OUR OPINION: State, nation could learn from Minnesota elections
Published 12:00 am Tuesday, January 2, 2007
We could learn a lot from Minnesota when it comes to voting. During mid-term elections in 2004, they reached 64 percent turnout, which was 25 percent higher than the national average of 39 percent. In the 2004 presidential election, 76.8 percent of voters turned out to vote, as compared to 60.3 percent nationwide.
How do they do this? For one, the political environment in Minnesota is heavily split. They are a &8220;purple&8221; state. It&8217;s a roll of the dice with every election because political affiliation does not buy a candidate any votes.
That diversity helps to drive voters to the polls, and it forces candidates to find ways to turn out the vote.
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But two other programs are also key to voter turnout.
First, Minnesota law allows for election day voter registration. That means that a person can register to vote at the precinct and then turn around and vote. According to proponents of election day voter registration, this program will increase voting turnout by as much as 15 percent.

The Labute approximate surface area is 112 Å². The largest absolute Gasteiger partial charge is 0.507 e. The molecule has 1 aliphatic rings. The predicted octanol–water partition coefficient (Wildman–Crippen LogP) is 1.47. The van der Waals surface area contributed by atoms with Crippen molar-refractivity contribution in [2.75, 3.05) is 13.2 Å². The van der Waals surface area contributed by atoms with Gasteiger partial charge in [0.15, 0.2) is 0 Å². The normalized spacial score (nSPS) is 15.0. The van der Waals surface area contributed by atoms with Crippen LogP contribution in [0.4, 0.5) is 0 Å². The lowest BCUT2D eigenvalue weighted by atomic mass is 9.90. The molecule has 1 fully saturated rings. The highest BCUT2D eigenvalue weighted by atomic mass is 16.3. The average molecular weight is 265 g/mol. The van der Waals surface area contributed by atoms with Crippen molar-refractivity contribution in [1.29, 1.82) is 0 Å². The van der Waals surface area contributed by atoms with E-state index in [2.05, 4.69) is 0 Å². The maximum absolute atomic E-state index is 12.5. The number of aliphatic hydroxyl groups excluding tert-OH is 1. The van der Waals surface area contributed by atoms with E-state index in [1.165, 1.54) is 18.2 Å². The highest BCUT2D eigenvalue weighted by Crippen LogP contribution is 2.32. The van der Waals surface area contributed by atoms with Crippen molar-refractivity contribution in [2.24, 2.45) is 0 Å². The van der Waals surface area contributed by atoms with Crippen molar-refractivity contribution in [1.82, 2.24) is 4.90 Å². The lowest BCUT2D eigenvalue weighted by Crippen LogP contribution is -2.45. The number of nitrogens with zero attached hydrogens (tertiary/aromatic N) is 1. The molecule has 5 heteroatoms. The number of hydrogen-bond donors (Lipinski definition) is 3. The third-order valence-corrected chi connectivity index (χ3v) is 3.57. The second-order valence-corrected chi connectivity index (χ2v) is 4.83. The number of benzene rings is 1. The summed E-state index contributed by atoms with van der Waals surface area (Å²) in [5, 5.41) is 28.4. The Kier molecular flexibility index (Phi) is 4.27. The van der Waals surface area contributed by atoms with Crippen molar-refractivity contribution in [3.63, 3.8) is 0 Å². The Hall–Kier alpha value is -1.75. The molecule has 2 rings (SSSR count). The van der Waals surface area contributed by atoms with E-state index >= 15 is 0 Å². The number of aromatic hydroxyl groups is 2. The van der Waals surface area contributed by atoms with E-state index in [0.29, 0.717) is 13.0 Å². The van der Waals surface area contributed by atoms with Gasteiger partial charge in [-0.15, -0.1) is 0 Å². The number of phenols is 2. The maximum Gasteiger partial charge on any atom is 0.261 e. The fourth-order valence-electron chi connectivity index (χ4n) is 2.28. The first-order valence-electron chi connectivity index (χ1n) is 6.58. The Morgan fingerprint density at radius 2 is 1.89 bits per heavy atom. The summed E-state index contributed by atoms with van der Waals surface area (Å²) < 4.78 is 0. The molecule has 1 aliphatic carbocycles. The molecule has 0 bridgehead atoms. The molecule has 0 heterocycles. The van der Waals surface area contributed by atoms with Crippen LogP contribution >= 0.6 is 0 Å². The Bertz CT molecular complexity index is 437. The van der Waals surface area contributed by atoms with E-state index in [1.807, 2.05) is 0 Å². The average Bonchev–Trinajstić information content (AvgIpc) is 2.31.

The other program is a youth-voter program. The state sets up youth voting booths at the precincts where young people can vote.
This is a great idea. It encourages young people to vote, to take an interest in the political process. Furthermore, if young people get excited about voting, then most likely they will push their parents to vote as well.
These are two great programs that the Legislature should consider for the future.
Another idea to increase voter turnout and raise political activity would be to consider Saturday voting, which would have to be a Congressional act.
Or, both Congress and state legislatures across the nation could declare Election Day as a national and state holiday. This would encourage businesses to let their people off to go vote.
In the end, a democracy is only as strong as the people who participate in it. If we want to strengthen our state and nation, we seek ways to strengthen voter turnout and political awareness among the people.